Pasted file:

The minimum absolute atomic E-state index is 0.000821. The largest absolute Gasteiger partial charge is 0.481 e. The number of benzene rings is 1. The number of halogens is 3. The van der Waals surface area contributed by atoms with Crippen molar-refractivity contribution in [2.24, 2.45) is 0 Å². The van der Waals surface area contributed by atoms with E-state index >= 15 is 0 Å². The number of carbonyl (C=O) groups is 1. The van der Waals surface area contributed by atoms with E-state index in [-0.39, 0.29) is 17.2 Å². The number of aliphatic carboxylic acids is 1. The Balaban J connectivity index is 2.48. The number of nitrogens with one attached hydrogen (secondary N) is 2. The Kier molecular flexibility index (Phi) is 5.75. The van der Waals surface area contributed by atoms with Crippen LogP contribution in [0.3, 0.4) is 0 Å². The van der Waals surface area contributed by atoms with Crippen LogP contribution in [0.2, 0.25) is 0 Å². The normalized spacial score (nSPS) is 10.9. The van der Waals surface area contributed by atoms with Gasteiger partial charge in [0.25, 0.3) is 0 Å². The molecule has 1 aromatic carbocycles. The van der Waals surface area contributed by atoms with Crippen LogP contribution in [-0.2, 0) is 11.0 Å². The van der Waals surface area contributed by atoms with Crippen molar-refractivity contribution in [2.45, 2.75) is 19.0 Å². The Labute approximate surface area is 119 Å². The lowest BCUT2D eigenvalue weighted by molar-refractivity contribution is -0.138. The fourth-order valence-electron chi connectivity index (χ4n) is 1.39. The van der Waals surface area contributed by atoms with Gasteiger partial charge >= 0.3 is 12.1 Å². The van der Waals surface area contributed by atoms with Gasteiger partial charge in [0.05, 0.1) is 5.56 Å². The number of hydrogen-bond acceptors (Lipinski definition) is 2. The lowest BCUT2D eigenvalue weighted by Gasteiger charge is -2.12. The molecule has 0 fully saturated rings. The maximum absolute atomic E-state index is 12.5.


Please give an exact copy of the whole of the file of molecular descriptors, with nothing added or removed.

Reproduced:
The minimum absolute atomic E-state index is 0.000821. The largest absolute Gasteiger partial charge is 0.481 e. The number of benzene rings is 1. The number of halogens is 3. The van der Waals surface area contributed by atoms with Crippen molar-refractivity contribution in [2.24, 2.45) is 0 Å². The van der Waals surface area contributed by atoms with E-state index >= 15 is 0 Å². The number of carbonyl (C=O) groups is 1. The van der Waals surface area contributed by atoms with E-state index in [-0.39, 0.29) is 17.2 Å². The number of aliphatic carboxylic acids is 1. The Balaban J connectivity index is 2.48. The number of nitrogens with one attached hydrogen (secondary N) is 2. The Kier molecular flexibility index (Phi) is 5.75. The van der Waals surface area contributed by atoms with Crippen LogP contribution in [0.3, 0.4) is 0 Å². The van der Waals surface area contributed by atoms with Crippen LogP contribution in [0.2, 0.25) is 0 Å². The normalized spacial score (nSPS) is 10.9. The van der Waals surface area contributed by atoms with Gasteiger partial charge in [0.25, 0.3) is 0 Å². The molecule has 1 aromatic carbocycles. The van der Waals surface area contributed by atoms with Crippen LogP contribution in [-0.2, 0) is 11.0 Å². The van der Waals surface area contributed by atoms with Crippen molar-refractivity contribution in [2.45, 2.75) is 19.0 Å². The Labute approximate surface area is 119 Å². The lowest BCUT2D eigenvalue weighted by molar-refractivity contribution is -0.138. The fourth-order valence-electron chi connectivity index (χ4n) is 1.39. The van der Waals surface area contributed by atoms with Gasteiger partial charge >= 0.3 is 12.1 Å². The van der Waals surface area contributed by atoms with Gasteiger partial charge in [0.05, 0.1) is 5.56 Å². The number of hydrogen-bond acceptors (Lipinski definition) is 2. The lowest BCUT2D eigenvalue weighted by Gasteiger charge is -2.12. The molecule has 0 fully saturated rings. The maximum absolute atomic E-state index is 12.5.